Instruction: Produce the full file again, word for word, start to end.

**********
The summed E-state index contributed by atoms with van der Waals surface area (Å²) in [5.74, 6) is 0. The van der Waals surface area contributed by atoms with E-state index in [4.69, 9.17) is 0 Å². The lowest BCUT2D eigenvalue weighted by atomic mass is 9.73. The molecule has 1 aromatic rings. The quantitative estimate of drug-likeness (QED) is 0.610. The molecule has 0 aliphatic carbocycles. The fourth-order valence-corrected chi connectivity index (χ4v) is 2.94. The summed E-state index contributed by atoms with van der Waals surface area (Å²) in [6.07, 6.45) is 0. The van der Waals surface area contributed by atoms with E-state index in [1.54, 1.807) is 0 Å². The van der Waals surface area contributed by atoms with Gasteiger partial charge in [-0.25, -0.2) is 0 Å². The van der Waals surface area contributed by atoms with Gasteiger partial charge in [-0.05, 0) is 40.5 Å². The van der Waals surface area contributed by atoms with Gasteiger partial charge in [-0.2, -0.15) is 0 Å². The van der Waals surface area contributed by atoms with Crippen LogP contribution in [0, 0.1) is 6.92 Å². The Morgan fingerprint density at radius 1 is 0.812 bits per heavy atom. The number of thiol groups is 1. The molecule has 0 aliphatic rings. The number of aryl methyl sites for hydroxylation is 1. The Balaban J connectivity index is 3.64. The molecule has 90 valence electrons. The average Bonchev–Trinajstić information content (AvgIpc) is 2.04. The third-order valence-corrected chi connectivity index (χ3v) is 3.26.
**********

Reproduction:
The summed E-state index contributed by atoms with van der Waals surface area (Å²) in [5.74, 6) is 0. The van der Waals surface area contributed by atoms with E-state index in [4.69, 9.17) is 0 Å². The lowest BCUT2D eigenvalue weighted by atomic mass is 9.73. The molecule has 1 aromatic rings. The quantitative estimate of drug-likeness (QED) is 0.610. The molecule has 0 aliphatic carbocycles. The fourth-order valence-corrected chi connectivity index (χ4v) is 2.94. The summed E-state index contributed by atoms with van der Waals surface area (Å²) in [6.07, 6.45) is 0. The van der Waals surface area contributed by atoms with E-state index in [1.54, 1.807) is 0 Å². The van der Waals surface area contributed by atoms with Gasteiger partial charge in [-0.25, -0.2) is 0 Å². The van der Waals surface area contributed by atoms with Gasteiger partial charge in [-0.05, 0) is 40.5 Å². The van der Waals surface area contributed by atoms with Gasteiger partial charge in [-0.2, -0.15) is 0 Å². The van der Waals surface area contributed by atoms with Crippen LogP contribution in [0, 0.1) is 6.92 Å². The Morgan fingerprint density at radius 1 is 0.812 bits per heavy atom. The number of thiol groups is 1. The molecule has 0 aliphatic rings. The number of aryl methyl sites for hydroxylation is 1. The Balaban J connectivity index is 3.64. The molecule has 90 valence electrons. The average Bonchev–Trinajstić information content (AvgIpc) is 2.04. The third-order valence-corrected chi connectivity index (χ3v) is 3.26.